Melodi Grand Prix

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Melodi Grand Prix
Years active1960–present
Founded byNorsk Rikskringkasting (NRK)
WebsiteOfficial website

Melodi Grand Prix (Norwegian: [mɛlʊˈdiː ɡrɑŋ ˈpriː]), commonly known as Grand Prix and MGP, sometimes as Norsk Melodi Grand Prix, is an annual music competition organised by Norwegian public broadcaster Norsk Rikskringkasting (NRK). It determines the country's representative for the Eurovision Song Contest, and has been staged almost every year since 1960.

The festival has produced three Eurovision winners, a non-winning televote winner and nine top-five placings for Norway at the contest. However, Norway holds the record for the number of entries who have come last since entering Eurovision; 11 in all. Despite this, the competition still makes considerable impact on music charts in Norway and other Nordic countries, with the 2008 winner topping the Norwegian charts.[1]


The participating artists of the first semi-final of Melodi Grand Prix 2024 on stage

The Eurovision Song Contest began on 24 May 1956 with its first edition in Lugano, Switzerland. Norway's first contest was the fifth, the 1960 contest. The first Melodi Grand Prix was held on 20 February at the NRK headquarters in Oslo. Ten songs competed in the radio semi-final, held on 2 February, where the top 5 songs would progress to the televised contest. However this number was increased to 6 after three songs tied for fourth place. The winner of the televised contest was "Voi Voi", performed by Nora Brockstedt. Brockstedt performed Norway's first Eurovision entry in London on 29 March, and placed a respectable fourth. Brockstedt also went on to win the following year's contest as well with "Sommer i Palma".

Melodi Grand Prix has failed to be staged on three occasions. In 1970, Norway was absent from the contest because of a Nordic boycott of the voting system, which had led to a four-way tie for first place at the 1969 contest.[2] In 1991, the event was canceled after the NRK understood that the quality of the competing songs was weak and opted for an internal selection to choose the song to go to Rome. The final instance of no Melodi Grand Prix was in 2002, when Norway was relegated from competing in the 2002 contest after finishing in last place the previous year. The 2020 edition of Melodi Grand Prix was the first instance where the winner did not participate in Eurovision, as the contest itself was cancelled due to the COVID-19 pandemic.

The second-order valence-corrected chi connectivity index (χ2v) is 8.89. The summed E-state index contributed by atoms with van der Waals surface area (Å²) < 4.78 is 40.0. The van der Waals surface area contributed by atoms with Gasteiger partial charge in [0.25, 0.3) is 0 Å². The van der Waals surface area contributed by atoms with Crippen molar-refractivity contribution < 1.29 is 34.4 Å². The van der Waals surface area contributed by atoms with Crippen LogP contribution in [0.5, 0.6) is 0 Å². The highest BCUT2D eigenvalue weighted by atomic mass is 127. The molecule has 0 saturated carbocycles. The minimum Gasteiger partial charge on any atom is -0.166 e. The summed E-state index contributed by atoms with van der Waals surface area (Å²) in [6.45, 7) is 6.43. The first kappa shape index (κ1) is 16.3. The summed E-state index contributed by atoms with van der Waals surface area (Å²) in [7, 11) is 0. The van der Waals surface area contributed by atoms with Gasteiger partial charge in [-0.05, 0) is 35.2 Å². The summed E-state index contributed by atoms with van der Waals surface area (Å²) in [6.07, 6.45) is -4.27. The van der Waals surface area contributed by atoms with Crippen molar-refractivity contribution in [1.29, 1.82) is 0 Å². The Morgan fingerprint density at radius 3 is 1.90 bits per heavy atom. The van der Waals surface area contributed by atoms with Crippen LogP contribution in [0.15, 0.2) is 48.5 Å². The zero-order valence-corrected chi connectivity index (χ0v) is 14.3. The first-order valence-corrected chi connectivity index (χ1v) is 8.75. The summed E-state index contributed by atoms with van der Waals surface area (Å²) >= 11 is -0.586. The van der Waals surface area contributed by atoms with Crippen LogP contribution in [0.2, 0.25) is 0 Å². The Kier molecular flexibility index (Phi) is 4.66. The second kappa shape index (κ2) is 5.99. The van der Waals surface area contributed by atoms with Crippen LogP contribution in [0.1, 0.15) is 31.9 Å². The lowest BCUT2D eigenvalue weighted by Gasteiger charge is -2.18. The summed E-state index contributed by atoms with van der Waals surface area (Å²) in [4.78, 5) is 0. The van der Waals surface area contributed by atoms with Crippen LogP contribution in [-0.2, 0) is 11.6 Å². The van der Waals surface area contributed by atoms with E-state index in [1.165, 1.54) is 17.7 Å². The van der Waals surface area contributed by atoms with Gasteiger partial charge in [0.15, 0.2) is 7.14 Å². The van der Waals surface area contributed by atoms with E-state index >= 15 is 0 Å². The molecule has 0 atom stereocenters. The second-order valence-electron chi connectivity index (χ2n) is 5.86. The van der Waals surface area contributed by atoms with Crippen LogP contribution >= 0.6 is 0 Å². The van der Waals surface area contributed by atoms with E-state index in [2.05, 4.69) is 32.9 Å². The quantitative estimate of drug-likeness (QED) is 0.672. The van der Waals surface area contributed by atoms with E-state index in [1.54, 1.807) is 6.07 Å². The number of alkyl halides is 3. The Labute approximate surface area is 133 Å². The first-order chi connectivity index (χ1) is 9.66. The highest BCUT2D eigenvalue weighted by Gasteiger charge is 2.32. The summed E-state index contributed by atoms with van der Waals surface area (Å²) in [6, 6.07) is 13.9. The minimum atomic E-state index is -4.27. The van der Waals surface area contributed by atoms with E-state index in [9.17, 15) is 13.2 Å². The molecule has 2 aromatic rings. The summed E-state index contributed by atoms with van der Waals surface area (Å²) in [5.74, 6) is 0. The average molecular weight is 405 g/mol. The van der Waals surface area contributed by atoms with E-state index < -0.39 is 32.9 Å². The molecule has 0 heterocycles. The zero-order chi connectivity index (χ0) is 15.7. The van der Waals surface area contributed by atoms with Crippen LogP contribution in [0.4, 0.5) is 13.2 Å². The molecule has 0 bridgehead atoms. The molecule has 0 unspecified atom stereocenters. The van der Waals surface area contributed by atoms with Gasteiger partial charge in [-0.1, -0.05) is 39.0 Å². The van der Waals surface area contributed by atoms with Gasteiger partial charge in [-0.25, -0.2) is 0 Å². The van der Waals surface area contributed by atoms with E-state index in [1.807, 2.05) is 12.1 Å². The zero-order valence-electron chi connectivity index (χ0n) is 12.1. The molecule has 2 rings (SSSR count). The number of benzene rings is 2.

2013 winner Margaret Berger went on to finish fourth at the Eurovision Song Contest 2013 final in Malmö

All winners of Melodi Grand Prix have gone on to represent Norway at the Eurovision Song Contest, apart from the 2020 winner after the Eurovision Song Contest 2020 was cancelled due to the COVID-19 pandemic. Norway has won it three times: in 1985, 1995 and 2009. Norway has also come last 11 times, more than any other nation: in 1963, 1969, 1974, 1976, 1978, 1981, 1990, 1997, 2001, 2004 and 2012.

The following table lists those entries which finished fifth or higher at Eurovision:

Year Song Artist Position Points
1960 "Voi Voi" Nora Brockstedt 4th 11
1966 "Intet er nytt under solen" Åse Kleveland 3rd 15
1985 "La det swinge" Bobbysocks 1st 123
1988 "For vår jord" Karoline Krüger 5th 88
1993 "Alle mine tankar" Silje Vige 5th 120
1995 "Nocturne" Secret Garden 1st 148
1996 "I evighet" Elisabeth Andreassen 2nd 114
2003 "I'm Not Afraid to Move On" Jostein Hasselgård 4th 123
2008 "Hold On Be Strong" Maria Haukaas Storeng 5th 182
2009 "Fairytale" Alexander Rybak 1st 387
2013 "I Feed You My Love" Margaret Berger 4th 191
2023 "Queen of Kings" Alessandra 5th 268

Archival status[edit]

Unlike many of the other European broadcasters responsible for Eurovision Song Contest national finals, most editions of Melodi Grand Prix have survived in NRK's archives, with only seven editions missing: 1960–1964, 1968, and 1972, while 1973 only exists as a low-quality off-air recording. Since 2014, NRK has digitised all existing Melodi Grand Prix editions and published them on its digital platform, where they are available for viewing worldwide. As the holder of the rights to the Eurovision Song Contest 1986 and 1996, NRK also made them available on its platform.[3]

As revealed during the re-broadcast of the Eurovision Song Contest 1968 on 18 September 2021 as part of EurovisionAgain, in addition to its own productions, the NRK archives have also been helpful to the European Broadcasting Union's archival project for the Eurovision Song Contest, with the sole existing colour copy of the Eurovision 1968 final (which was the first edition to be broadcast in colour) being recovered from the NRK archives, alongside copies of several other contests, including 1960, the year of Norway's debut in Eurovision.[4]

See also[edit]


  1. ^ "Norwegian Music Charts - Hold On Be Strong".
  2. ^ Kennedy O'Connor, John (2007). The Eurovision Song Contest: The Official History. UK: Carlton Books. pp. 40–43. ISBN 978-1-84442-994-3.
  3. ^ Melodi Grand Prix (in Norwegian Bokmål), retrieved 21 January 2024
  4. ^ @EurovisionAgain (18 September 2021). "Let's take a moment to thank Norway for setting the Video+ that night else we might not be watching this now. #EurovisionAgain" (Tweet) – via Twitter.

External links[edit]